|credit: NY Times |
Below I describe my visit to a school that has accepted about 50 migrant students with open arms, but doesn’t have the funding necessary to fully meet their needs. I was quoted in the NY Post as saying it is both irrational and irresponsible for DOE deny these schools with additional funding, and instead to rely on volunteer efforts by parents and other students. No child should have to translate for her classmates as this child at another school has been asked to do, according to her interview on NY 1: “If they have work and I have work, I have to do my work too,” she said. “I’m not a grownup yet, but I wish I could be and help them a lot. But I’m not a grown up yet.”
Currently, the DOE spokesperson insists that they have provided $25 million more to schools with enrollments larger than originally projected; however it's not clear if this pertains specifically to the schools that have seen large numbers of migrant students, who have special needs over and above simply enrollment increase.
Comptroller Brad Lander has estimated that given an estimate of 5,500 migrant students, their schools should receive at least $34 million according to the Fair Student Funding system alone; not counting extra funding for 3K, PreK or other additional needs that these students may have. And the latest estimates for the number of these students keeps increasing, and is now up to 6,100 .
The school I visited hasn't received an extra penny, and the principal was told that she would have to wait until November or beyond, for the standard mid-year adjustment to their budget.
When asked when these schools with large numbers of migrant students would receive more funding, Chancellor Banks said at the CPAC meeting this week, and again at a D75 Town Hall meeting, that they were waiting for federal government to kick in with more aid. Here's the exact quote from the Chancellor at CPAC meeting.
“You might want to be as helpful as possible but if you don't have the dollars I think the sense here is that the federal government will at some point is going to come and provide a level of support um you've got midterm elections that are happening over the next couple of weeks so that's a lot of this is political as well in terms of when the aid and the support will come but I think I think here in New York the leadership feels as though the federal government is not going to abandon us here.”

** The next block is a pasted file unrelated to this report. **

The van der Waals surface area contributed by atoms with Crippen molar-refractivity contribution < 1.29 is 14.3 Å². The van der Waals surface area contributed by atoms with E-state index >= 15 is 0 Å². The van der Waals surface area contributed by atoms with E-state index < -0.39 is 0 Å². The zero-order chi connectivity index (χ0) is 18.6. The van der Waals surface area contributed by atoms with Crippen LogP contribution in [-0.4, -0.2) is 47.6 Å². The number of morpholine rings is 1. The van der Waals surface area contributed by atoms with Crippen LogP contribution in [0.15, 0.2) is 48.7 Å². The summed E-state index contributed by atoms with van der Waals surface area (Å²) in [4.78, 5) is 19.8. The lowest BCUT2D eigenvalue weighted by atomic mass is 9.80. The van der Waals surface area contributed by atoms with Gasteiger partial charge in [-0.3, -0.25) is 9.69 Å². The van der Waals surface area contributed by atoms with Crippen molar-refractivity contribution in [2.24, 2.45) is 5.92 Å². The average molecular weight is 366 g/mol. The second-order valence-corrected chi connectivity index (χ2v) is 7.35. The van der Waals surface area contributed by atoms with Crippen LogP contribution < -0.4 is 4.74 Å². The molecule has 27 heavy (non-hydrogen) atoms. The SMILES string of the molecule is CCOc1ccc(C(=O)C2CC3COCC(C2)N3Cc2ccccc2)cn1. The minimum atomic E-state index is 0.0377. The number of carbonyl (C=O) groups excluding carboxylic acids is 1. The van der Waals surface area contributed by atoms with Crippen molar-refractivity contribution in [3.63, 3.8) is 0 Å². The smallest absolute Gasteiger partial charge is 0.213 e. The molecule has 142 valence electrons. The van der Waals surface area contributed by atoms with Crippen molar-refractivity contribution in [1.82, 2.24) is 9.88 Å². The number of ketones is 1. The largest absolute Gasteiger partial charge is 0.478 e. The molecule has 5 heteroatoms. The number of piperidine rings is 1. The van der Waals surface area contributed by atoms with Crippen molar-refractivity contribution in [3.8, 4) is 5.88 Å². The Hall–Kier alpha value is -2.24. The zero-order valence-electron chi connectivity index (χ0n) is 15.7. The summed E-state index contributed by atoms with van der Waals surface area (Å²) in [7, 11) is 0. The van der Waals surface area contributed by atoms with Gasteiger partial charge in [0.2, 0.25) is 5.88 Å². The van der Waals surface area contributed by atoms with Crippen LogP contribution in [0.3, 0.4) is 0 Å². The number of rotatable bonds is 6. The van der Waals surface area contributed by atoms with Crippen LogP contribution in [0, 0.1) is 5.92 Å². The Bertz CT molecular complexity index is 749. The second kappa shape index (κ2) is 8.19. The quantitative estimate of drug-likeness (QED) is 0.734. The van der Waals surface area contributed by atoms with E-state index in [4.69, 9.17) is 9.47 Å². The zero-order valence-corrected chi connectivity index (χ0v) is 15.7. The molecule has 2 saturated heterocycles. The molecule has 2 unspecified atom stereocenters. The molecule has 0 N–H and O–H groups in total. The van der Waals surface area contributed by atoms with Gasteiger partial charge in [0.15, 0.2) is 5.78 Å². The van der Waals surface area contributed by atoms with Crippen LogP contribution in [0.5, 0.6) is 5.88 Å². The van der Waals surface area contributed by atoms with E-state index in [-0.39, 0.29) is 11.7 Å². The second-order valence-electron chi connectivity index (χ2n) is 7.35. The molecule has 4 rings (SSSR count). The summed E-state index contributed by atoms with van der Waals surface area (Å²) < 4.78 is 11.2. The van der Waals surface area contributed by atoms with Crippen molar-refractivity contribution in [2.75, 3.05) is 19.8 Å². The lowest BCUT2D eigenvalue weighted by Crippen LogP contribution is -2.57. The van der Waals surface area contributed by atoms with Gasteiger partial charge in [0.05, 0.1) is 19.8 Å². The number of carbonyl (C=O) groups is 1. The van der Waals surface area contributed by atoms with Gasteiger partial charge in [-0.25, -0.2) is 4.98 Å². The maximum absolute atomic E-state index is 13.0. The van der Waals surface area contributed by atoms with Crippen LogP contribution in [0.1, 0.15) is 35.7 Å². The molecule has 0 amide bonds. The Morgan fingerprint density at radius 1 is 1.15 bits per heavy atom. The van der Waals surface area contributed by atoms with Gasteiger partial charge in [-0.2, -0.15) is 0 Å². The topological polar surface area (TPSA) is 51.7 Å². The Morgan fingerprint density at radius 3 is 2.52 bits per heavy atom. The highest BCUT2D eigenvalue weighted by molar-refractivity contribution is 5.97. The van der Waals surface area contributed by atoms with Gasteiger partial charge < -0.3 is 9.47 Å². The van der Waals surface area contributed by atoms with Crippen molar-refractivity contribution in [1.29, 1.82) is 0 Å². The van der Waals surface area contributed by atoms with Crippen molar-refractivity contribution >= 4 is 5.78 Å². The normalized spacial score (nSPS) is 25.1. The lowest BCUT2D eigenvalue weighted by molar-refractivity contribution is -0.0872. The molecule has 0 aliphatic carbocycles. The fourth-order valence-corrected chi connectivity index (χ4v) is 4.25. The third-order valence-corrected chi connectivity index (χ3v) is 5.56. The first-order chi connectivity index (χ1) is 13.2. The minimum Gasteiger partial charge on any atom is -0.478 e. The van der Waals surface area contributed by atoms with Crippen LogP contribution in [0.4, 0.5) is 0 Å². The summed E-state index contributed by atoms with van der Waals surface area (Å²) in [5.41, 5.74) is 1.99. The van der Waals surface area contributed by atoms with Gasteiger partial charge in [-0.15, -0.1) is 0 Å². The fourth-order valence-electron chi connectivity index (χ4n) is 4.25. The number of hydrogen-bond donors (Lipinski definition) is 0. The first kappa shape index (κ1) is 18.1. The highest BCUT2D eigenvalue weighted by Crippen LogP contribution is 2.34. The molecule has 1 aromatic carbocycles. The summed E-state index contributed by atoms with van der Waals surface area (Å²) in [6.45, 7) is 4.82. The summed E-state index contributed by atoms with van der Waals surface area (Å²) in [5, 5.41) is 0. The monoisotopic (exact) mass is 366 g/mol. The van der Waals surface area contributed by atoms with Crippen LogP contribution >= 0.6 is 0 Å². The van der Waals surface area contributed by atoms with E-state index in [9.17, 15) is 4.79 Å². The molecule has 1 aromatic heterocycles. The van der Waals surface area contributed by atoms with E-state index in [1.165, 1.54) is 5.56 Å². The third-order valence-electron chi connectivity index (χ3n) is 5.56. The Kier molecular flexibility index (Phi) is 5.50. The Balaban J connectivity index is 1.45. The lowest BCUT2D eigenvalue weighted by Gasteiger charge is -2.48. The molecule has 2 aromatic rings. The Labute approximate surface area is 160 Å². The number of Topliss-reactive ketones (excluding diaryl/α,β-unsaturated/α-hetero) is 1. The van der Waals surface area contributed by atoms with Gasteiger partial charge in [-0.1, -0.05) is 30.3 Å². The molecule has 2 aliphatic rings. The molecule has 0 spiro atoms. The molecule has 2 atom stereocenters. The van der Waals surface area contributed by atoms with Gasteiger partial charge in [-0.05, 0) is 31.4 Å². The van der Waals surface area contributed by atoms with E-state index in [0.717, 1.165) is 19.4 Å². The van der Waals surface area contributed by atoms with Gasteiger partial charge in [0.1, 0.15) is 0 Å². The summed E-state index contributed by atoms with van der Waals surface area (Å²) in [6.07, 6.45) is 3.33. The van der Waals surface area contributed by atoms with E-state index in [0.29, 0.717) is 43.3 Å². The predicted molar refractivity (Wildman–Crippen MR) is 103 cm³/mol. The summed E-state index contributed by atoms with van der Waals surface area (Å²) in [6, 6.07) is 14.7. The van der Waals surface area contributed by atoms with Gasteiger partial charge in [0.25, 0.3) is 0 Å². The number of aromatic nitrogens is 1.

However, the DOE still has over more than four billion dollars of unspent federal Covid aid, and an $8 billion reserve fund, so the idea that they couldn't front the money to schools before the feds provide more dollars is absurd. The account of my visit to this school follows.
If your school has enrolled significant numbers of new migrant students and has gotten more funding to support these students, or has not received this funding despite the need, please let us know at email@example.com
A few weeks ago I visited a Title One school that has enrolled
about 50 migrant students from several different countries over the past few weeks. The school has gone from 86% utilization to over 104%.
Last year, most classes were under 20 students per class;
now class sizes have grown, and all the Kindergartens are at 25 – the maximum according
to the UFT contract. Some of the
inclusion classes are now as large as 27 and 30 students per class.
The principal recounted how she lost several teachers due
to the budget cuts this year; and also has been unable to replace several
teachers who resigned or who were unwilling
to be vaccinated.
She has asked DOE for more funding given the enrollment
increase and the high level of need of these students, with families are housed
at a hotel nearby. Many of the migrant
students traveled 2-3 months through Central America/Mexico to get here. Many were bused from Texas without their consent. Others are escaping war zones.
If she received more funding, the principal said she
would hire more teachers, as well as a Spanish-speaking bilingual social worker and Spanish-speaking bilingual counselor. She also
needs more funding to pay for iPads; the new families with two students have had
to share a single iPad because she doesn’t have enough.
DOE has told her that she will receive no
more funding until at least November.
The after school program is filled to capacity; and while the
principal has asked YMCA and DOE for 60 more slots but this request was also denied.
The school is in a co-located building, and because of the overcrowding, the library has been turned into a room for OT/PT/specialists with makeshift partitions. Still we saw children receiving their services in the hallway.
The Parent coordinator shares a small room – formerly a storage space w/no windows -- with the safety coordinator and other personnel. Another room that was a classroom/TV studio now houses their school psychologist, counselor, and social worker, who lost their office space when a 3K was added to the school last year.
The parents and staff at the school have been wonderful; Parents
have brought bags of school supplies and clothes for the new families. Teachers have volunteered to do their laundry
by taking it home with them weekly. The principal has also tried to set up OSHA training for the families
in an effort to help them secure employment but is encountering many obstacles
in the process. They desperately need
jobs as they are receiving no cash assistance from the city.